11. Hi Ron, See the follow up Leiden Longevity Study publication, Association analysis of insulin-like growth factor-1 axis parameters with survival and functional status in nonagenarians of the Leiden Longevity Study (1). There they found that "lower IGF-1/IGFBP3 molar ratios conferred a survival benefit at the age of ninety years or older [and] Secondly, lower IGF-1/IGFBP3 molar ratios were associated with better functional status at the age of ninety years or older." To reconcile these findings with the earlier work you cited they speculate: This is within the context of an overall literature whereby a " large number of studies have reported an association between reduced IIS activity and longevity in various model organisms as well as in human studies showing life extending effects of reduced IGF-1 signaling." For more on this literature see ROLE of IGF-1 System in the Modulation of Longevity: Controversies and New Insights From a Centenarians' Perspective (2). The references in this brief piece cite some of the classic studies to unpack further. With regard to targets, I agree with Michael that provided nutritional adequacy and no other pertinent contraindications or individual and medical condition exceptions, that simulating IGF-1/IGFBP3 ratios more closely approximating the "low protein" group than the "low calorie" and "standard American diet" groups is likely generally better: See the first page of this thread where Sibiriak helpfully provided the link-out to the earlier thread. Consistent with the bar chart that Michael reproduced from the Aging Cell paper is data from (1). A ratio of ~ 0.09-0.15 may be optimal. References (1). van der Spoel E, Rozing MP, Houwing-Duistermaat JJ, Slagboom PE, Beekman M, de Craen AJ, Westendorp RG, van Heemst D. Association analysis of insulin-like growth factor-1 axis parameters with survival and functional status in nonagenarians of the Leiden Longevity Study. Aging (Albany NY). 2015 Nov;7(11):956-63. doi: 10.18632/aging.100841. PubMed PMID: 26568155; PubMed Central PMCID: PMC4694065. (2) Vitale G, Pellegrino G, Vollery M, Hofland LJ. ROLE of IGF-1 System in the Modulation of Longevity: Controversies and New Insights From a Centenarians' Perspective. Front Endocrinol (Lausanne). 2019 Feb 1;10:27. doi: 10.3389/fendo.2019.00027. PubMed PMID: 30774624; PubMed Central PMCID: PMC6367275.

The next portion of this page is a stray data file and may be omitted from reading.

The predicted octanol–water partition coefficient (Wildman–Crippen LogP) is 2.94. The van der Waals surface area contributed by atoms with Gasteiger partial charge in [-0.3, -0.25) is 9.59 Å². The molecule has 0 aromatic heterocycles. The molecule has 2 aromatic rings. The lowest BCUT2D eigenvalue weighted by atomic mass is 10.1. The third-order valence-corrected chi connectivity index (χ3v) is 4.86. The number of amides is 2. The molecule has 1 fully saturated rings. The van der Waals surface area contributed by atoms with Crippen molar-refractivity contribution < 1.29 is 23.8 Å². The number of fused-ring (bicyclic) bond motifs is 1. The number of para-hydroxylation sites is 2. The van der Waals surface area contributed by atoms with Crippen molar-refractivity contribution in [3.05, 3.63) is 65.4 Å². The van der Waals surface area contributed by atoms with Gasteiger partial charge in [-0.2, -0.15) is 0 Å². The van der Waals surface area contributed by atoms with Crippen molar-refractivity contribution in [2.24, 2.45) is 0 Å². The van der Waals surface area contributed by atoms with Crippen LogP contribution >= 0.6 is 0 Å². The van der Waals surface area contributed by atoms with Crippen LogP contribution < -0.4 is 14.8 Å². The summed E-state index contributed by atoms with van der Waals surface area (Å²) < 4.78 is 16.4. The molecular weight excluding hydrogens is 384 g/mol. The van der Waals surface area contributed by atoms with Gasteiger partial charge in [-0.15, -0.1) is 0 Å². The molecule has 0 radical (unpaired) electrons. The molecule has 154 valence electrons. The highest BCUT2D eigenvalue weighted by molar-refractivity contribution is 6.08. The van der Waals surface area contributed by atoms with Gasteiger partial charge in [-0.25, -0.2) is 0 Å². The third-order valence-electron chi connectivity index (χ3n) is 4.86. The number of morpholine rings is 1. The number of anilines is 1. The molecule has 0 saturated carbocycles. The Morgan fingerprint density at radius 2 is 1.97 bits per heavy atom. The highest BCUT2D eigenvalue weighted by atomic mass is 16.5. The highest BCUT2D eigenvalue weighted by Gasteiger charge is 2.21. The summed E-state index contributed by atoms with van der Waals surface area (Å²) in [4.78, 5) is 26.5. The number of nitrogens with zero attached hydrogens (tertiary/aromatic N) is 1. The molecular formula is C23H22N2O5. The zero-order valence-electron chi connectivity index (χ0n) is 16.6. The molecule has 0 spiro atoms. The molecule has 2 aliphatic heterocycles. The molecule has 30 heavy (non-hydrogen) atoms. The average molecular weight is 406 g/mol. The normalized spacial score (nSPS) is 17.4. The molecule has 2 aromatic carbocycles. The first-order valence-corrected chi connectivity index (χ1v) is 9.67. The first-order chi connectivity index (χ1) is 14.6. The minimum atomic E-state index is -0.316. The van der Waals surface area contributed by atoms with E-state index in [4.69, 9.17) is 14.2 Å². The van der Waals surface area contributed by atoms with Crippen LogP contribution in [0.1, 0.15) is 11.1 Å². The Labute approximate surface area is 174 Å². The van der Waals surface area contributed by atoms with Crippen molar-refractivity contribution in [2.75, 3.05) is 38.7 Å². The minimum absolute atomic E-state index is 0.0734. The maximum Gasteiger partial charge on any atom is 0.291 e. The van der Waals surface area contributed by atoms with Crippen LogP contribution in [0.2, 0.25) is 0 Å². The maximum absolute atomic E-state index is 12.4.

12. 💥 Dang autocorrect! Gets me every time....